And it doesn't even matter if the executive and his privileged son are black, too. Classicism is unconstitutional just like racism. The Fourteenth Amendment calls for equal protection of the laws.
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no limit Donating Member (1000+ posts) Send PM | Profile | Ignore Wed Jun-30-10 03:45 PM
Response to Reply #58
59. The problem I have is most of the people fighting for these tight laws had good intentions
Edited on Wed Jun-30-10 03:46 PM by no limit
this tries to pain them as racist when in fact many of these people were trying to help people in poor neighborhoods. No doubt I disagree with them, but I would never try to imply in any shape or form that they are racist. Which is exactly what that editorial tried to do.
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TPaine7 Donating Member (1000+ posts) Send PM | Profile | Ignore Wed Jun-30-10 04:13 PM
Response to Reply #59
61. I will concede that *some* of the people fighting for these tight laws had good intentions
Edited on Wed Jun-30-10 04:22 PM by TPaine7
And if you are talking about the foot soldiers, like many of the people who post on this board for gun control, I will even concede that most of them have good intentions.

Daley, Bloomberg, Nagin, Fenty and the like are a different story. Especially Daley.

Here is something I wrote before the ruling in Heller about the type of system that the leaders of gun control fought for, the type that the Brady Campaign supported in court:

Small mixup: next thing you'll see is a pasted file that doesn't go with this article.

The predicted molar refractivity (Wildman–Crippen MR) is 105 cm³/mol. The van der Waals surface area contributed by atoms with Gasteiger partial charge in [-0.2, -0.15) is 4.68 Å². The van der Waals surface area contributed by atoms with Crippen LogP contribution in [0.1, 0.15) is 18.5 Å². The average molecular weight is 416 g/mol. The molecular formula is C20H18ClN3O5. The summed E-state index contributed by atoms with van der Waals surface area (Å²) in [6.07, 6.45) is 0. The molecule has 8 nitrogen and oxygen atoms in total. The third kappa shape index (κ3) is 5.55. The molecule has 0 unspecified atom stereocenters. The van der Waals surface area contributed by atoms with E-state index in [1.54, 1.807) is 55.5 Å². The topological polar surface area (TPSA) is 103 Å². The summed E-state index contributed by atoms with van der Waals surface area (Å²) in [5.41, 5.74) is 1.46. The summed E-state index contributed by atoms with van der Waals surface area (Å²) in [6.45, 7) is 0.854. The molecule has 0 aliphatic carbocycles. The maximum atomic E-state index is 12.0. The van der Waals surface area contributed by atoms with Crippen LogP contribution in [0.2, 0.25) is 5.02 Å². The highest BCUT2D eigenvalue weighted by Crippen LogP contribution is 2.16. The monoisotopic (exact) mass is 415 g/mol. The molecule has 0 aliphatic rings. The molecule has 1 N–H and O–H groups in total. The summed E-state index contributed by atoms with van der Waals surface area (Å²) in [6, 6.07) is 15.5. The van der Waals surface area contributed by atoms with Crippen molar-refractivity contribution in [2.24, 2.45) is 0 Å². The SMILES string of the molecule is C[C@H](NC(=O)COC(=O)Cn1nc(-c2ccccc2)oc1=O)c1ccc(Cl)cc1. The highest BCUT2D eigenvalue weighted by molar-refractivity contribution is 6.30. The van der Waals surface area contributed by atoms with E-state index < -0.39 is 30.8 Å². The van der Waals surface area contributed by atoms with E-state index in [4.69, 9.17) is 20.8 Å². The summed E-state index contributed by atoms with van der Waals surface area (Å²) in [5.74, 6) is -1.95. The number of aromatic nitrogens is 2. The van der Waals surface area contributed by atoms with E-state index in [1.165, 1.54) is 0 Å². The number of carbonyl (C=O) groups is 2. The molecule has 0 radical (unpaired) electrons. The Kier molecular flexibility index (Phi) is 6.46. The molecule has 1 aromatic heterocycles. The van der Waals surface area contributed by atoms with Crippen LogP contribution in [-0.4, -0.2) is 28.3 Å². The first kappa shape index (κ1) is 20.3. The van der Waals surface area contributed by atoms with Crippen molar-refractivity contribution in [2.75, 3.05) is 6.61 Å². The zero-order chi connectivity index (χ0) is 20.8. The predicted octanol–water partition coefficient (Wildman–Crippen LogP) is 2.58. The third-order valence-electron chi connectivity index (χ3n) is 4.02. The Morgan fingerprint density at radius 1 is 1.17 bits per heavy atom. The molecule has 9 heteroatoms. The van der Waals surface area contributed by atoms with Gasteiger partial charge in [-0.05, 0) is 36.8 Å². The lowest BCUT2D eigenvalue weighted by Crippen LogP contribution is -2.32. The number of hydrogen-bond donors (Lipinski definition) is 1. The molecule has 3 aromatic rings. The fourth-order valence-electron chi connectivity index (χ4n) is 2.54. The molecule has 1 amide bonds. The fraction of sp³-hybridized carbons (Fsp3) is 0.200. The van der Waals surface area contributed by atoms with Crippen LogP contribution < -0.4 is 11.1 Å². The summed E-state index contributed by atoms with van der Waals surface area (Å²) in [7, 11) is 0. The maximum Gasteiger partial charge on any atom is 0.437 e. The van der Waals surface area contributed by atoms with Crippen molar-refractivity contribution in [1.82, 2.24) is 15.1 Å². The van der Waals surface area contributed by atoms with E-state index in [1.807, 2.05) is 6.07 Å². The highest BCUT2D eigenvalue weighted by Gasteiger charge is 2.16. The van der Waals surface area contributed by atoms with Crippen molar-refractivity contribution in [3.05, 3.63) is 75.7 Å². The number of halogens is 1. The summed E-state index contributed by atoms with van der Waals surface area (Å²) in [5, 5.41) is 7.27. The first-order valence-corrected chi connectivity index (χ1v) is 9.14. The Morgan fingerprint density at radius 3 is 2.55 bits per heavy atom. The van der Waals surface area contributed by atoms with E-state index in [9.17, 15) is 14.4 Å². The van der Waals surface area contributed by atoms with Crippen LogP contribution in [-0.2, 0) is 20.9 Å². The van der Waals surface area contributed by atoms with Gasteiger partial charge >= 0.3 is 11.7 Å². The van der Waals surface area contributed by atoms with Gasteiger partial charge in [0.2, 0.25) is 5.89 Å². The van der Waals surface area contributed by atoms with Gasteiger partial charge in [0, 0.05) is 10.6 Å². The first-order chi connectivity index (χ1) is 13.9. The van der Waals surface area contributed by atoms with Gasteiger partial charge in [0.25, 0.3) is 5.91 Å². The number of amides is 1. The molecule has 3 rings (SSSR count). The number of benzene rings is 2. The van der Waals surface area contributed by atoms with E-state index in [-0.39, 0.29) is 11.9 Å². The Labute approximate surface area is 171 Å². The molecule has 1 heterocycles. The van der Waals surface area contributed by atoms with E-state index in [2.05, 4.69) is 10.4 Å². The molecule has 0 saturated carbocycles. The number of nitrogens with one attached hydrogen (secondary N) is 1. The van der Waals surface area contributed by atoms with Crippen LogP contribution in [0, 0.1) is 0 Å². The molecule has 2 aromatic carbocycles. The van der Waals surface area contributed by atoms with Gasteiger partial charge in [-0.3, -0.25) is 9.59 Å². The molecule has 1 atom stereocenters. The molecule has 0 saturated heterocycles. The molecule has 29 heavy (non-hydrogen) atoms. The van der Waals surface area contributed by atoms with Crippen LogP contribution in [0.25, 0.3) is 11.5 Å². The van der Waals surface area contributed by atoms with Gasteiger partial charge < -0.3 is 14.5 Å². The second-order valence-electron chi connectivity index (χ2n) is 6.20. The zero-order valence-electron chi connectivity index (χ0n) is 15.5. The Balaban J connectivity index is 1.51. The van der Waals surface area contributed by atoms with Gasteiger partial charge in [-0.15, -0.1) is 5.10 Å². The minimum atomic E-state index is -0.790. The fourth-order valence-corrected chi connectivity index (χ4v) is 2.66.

Sensible Gun Control

consider a city with reasonable, common sense gun laws.{49} The District of Columbia's laws earn high grades from the Brady Campaign, and they approach {Obamas} total urban gun bans.

It is a crime in the District of Columbia to have a gun in your home that can actually shoot bullets. Guns are ok, as long as they are useless. In order to ensure their uselessness, they must always be unloaded. In order to be doubly sure, they must always be disassembled or bound by a trigger lock. Making a gun useful by assembling (or unlocking) and loading it is a crime. The excuse that you are trying to protect your familyor repel a rapist or avoid deathwill not do.

When confronted with this reality, the District tried to argue that they don't really mean it. They tried to convince the Supreme Court in Heller that there is an exception for self-defense.

Such an exception is fairly implied in the trigger lock requirement, just as it is in many of the District‟s other laws.{50}


The problem is that they met and defeated that very defense in McIntosh v. Washington.{51} It is illegal to load a gun in your home for self-defense. Period. Defending your business with a functional gun is legal.